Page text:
A law that takes effect at the start of the new academic year in the fall requires four California universities — UCLA, Stanford, USC, and Cal — to provide academic scholarships to student athletes who lose their athletic scholarships due to a sports-related injury. The law also requires that those schools cover insurance deductibles and premiums for injured lower-income athletes.
Bosses Barred From Seeking Employees’ Social Media Info
by Peter Jon Shuler
In 2013, California employers can no longer demand or even ask employees and job applicants for their social media login information. Assembly Speaker Pro Tem Nora Campos of San Jose introduced the legislation to protect information behind what she called the “social media wall.” She said the state “must continue to evolve its privacy protections to keep up with advancing technology.”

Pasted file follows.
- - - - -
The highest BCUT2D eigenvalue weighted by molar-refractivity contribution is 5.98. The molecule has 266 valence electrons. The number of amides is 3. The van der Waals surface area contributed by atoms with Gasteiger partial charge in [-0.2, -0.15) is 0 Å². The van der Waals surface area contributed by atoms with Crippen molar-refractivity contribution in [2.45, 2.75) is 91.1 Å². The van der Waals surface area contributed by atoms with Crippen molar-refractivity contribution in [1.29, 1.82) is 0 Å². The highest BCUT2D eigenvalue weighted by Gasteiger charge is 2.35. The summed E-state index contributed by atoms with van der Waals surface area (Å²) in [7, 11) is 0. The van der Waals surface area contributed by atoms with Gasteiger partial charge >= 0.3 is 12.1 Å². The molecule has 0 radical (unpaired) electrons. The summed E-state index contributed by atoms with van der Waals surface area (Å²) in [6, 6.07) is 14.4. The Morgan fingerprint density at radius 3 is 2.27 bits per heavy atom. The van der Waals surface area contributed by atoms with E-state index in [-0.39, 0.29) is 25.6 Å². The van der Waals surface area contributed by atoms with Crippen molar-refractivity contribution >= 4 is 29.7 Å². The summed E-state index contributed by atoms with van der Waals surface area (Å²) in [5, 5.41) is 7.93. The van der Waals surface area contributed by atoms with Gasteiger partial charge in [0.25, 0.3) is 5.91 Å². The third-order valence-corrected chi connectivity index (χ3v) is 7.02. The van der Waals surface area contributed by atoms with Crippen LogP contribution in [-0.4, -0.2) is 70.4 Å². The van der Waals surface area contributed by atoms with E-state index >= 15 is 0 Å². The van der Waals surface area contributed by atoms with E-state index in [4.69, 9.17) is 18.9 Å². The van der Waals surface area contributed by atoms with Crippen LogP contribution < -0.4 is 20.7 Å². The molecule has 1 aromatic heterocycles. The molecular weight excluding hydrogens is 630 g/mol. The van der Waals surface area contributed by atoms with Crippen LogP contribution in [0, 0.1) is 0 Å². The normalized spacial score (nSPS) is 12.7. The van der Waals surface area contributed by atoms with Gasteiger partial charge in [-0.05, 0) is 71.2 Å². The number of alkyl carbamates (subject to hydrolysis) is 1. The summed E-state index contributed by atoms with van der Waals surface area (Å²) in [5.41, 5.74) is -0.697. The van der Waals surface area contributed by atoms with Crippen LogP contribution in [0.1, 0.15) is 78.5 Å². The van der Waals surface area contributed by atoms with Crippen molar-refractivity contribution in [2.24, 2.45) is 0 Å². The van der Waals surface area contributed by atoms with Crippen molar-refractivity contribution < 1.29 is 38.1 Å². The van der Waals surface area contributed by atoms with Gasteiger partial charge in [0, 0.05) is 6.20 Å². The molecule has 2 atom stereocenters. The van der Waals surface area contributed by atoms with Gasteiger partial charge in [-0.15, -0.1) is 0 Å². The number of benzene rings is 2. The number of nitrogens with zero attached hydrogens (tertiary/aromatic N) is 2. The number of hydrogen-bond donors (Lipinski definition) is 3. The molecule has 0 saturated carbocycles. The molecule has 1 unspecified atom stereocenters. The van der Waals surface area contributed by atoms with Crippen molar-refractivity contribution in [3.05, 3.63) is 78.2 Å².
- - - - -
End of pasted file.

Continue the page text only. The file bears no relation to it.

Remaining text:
“The bill recognizes that our online lives deserve the same kind of privacy that we have in our offline lives,” said Chris Conley, a policy attorney with the ACLU of Northern California. “Our social media accounts, which is what this bill protects, contain information about our friends, about our relationships, about our activities; where we go and what we do.”
.New Name for Dept. of Fish and Game
by Molly Samuel
The California Department of Fish and Game will have a new name in 2013 when it becomes the Department of Fish and Wildlife. The Department of Fish and Game goes back to 1870, when California established the Board of Fish Commissioners.